Dad backs John Redwood's call to withdraw troops from AfghanistanBy Jonathan Low
September 19, 2012
The father of a fallen soldier has echoed the calls of Wokingham MP John Redwood to bring back British troops from Afghanistan.
Alun Hicks, whose son David was killed in Helmand province in 2007, said: “There’s not a lot more that can be done.
“I think there’s a lot of truth in Mr Redwood’s comments.
“The Afghans have had plenty of chances to choose whether they want to follow a western democratic system or a Taliban one.
“So we can’t go on forever.”
Captain David Hicks, 26, was fatally wounded on August 11, 2007.
He refused morphine so he could carry on leading his troop, and was posthumously awarded the Military Cross for service with his regiment, 1st Battalion The Royal Anglian Regiment, in March 2008.
On Monday, John Redwood MP told the Defence Secretary Philip Hammond and the House of Commons he felt the Government should bring British forces home in time for Christmas.
He said those deployed should be brought home following a rise in the number of attacks by Afghans on British and American forces.
Mr Redwood said: “I think we’ve done enough there.
“We have been training forces over many years and they’ve passed on a lot of knowledge to the Afghans.
“We’ve done a difficult job in difficult circumstances.
“I feel we’ve done we all we can and we should leave with our heads held high.”
Alun Hicks, of Tintagel Road, Finchampstead, added: “We could save a huge amount of money by withdrawing from Afghanistan, something like £4 billion.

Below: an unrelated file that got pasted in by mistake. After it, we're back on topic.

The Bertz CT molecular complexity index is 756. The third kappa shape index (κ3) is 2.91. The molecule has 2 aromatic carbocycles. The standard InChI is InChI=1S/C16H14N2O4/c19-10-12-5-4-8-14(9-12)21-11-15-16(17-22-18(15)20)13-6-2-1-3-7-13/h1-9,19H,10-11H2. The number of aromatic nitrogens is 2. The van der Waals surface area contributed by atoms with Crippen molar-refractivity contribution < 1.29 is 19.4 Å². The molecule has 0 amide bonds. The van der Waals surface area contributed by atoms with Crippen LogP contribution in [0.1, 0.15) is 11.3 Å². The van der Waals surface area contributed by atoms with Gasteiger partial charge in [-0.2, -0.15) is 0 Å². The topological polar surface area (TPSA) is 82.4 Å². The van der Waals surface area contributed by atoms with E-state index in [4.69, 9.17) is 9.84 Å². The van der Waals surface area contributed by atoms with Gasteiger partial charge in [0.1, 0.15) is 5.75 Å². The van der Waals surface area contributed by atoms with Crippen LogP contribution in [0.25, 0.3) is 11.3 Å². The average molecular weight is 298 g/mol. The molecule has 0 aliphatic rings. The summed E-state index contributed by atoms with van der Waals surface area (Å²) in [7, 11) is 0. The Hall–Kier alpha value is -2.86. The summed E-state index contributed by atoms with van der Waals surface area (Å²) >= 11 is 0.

“That could be used for increasing security on the streets of Britain.”
Mr Redwood’s call comes as America is leading an initiative to conduct a review of US and Nato troops in the country, following a rise in the number of so-called ‘green-on-blue’ attacks by Afghans.
The decision follows a number of high-profile incidents which have seen the deaths of ISAF (International Security Assistance Force) soldiers and violent protests by Muslims around the world over an amateur, American-made film degrading Islam.
Speaking in the Parliament Mr Hammond said: “We have a legacy in Afghanistan that has been won at a great cost: 430 British service personnel have given their lives and we intend to protect that legacy by ensuring the UK’s national security interests are protected in the future by training and mentoring the Afghan National Security Forces to take over the role we are currently playing.
“We are withdrawing quite quickly from the combat role, but we have a job to do and we will carry on doing it.”